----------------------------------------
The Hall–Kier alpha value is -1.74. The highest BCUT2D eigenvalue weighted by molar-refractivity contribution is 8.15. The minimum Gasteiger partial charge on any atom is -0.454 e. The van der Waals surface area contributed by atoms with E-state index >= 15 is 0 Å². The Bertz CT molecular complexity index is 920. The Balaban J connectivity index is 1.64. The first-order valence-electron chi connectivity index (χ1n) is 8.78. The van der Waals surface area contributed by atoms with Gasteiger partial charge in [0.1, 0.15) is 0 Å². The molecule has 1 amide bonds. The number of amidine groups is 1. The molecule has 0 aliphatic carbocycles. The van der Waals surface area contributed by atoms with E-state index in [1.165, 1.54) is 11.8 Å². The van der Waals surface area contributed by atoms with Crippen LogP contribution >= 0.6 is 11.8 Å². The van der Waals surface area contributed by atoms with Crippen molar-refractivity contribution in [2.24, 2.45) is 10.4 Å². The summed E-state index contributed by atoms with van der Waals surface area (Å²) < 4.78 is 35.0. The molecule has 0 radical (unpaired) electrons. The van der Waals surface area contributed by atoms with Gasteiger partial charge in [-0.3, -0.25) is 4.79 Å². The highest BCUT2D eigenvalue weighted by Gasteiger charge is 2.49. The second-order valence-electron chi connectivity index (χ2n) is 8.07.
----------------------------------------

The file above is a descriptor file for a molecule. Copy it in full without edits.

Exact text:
The Hall–Kier alpha value is -1.74. The highest BCUT2D eigenvalue weighted by molar-refractivity contribution is 8.15. The minimum Gasteiger partial charge on any atom is -0.454 e. The van der Waals surface area contributed by atoms with E-state index >= 15 is 0 Å². The Bertz CT molecular complexity index is 920. The Balaban J connectivity index is 1.64. The first-order valence-electron chi connectivity index (χ1n) is 8.78. The van der Waals surface area contributed by atoms with Gasteiger partial charge in [0.1, 0.15) is 0 Å². The molecule has 1 amide bonds. The number of amidine groups is 1. The molecule has 0 aliphatic carbocycles. The van der Waals surface area contributed by atoms with E-state index in [1.165, 1.54) is 11.8 Å². The van der Waals surface area contributed by atoms with Crippen LogP contribution >= 0.6 is 11.8 Å². The van der Waals surface area contributed by atoms with Crippen molar-refractivity contribution in [2.24, 2.45) is 10.4 Å². The summed E-state index contributed by atoms with van der Waals surface area (Å²) < 4.78 is 35.0. The molecule has 0 radical (unpaired) electrons. The van der Waals surface area contributed by atoms with Gasteiger partial charge in [-0.3, -0.25) is 4.79 Å². The highest BCUT2D eigenvalue weighted by Gasteiger charge is 2.49. The second-order valence-electron chi connectivity index (χ2n) is 8.07.